We quantified part of that in Opportunity 2030: The Standard Chartered SDG Investment Map. Our report found an almost USD10 trillion private-sector investment opportunity across 15 high-growth markets in Africa and Asia aligned to three of the most tangible, infrastructure-focused Sustainable Development Goals. Many of those investment opportunities have strong links to the net zero transition. We are committed to realizing them.
Q5: How is Standard Chartered making a difference?
In 2020, we committed USD75 billion in financing through 2024 to support our clients as they transition to a low-carbon economy. For clients who are in the early stages of their net zero journeys, we provide guidance on what they must do to prepare for a low-carbon future. And for those who have not yet started that journey, we help to identify the most relevant transition levers. When it comes to clients in our highest-emitting sectors, we made it a condition of our financing that they must have a transition plan by the end of 2022.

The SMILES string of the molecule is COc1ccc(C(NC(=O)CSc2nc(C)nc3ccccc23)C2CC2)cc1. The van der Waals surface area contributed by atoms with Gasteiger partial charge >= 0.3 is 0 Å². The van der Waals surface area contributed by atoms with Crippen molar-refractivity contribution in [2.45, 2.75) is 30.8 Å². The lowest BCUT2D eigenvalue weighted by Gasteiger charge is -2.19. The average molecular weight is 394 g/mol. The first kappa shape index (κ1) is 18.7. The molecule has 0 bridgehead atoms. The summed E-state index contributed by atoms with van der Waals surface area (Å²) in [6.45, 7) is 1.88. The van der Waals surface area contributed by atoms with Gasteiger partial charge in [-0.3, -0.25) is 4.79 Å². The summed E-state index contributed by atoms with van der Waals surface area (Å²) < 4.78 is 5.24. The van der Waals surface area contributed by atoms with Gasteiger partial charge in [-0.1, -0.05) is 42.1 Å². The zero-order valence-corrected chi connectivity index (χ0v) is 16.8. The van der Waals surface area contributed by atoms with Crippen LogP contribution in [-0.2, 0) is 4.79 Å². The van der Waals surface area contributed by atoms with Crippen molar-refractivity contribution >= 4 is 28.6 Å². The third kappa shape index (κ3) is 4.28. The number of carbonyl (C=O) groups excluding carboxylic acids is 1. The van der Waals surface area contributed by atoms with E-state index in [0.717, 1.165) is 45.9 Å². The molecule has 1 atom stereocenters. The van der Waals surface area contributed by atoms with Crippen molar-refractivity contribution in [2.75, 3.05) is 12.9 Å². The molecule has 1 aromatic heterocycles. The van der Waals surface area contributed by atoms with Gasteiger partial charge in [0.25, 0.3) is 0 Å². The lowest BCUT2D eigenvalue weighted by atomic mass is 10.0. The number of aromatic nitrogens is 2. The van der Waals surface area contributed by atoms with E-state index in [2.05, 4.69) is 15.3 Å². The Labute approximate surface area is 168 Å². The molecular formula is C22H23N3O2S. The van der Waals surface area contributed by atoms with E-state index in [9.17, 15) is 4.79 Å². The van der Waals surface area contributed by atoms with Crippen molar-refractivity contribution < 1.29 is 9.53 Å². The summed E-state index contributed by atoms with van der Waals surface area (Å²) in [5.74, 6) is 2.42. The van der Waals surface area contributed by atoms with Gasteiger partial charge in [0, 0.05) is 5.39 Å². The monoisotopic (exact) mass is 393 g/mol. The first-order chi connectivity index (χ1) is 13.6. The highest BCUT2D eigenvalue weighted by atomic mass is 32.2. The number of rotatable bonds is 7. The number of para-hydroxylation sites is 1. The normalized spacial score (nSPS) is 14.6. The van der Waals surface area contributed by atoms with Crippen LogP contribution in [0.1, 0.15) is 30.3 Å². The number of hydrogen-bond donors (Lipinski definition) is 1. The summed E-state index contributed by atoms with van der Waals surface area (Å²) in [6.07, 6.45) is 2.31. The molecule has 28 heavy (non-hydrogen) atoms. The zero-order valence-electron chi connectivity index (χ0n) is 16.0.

We are working on our transition strategy in close collaboration with the Boston Consulting Group, and we also recently joined 39 other banks in the Net Zero Banking Alliance to help the world transition to net zero emissions by 2050, and just last week we also announced the launch of Climate Impact X (CIX), a carbon credit exchange, in collaboration with DBS Bank, Temasek and the Singapore Stock Exchange.
We hope that these types of collective action will bring about real change.
Q6: Critics point out that financial industry players including Standard Chartered still finance brown industries. What do you have to say to this group?
The net zero transition cannot happen overnight. It will be a long process. We don’t have all of the answers, but we balance the urgency in our actions with a focus on making sure that we work with our clients to make this a just transition.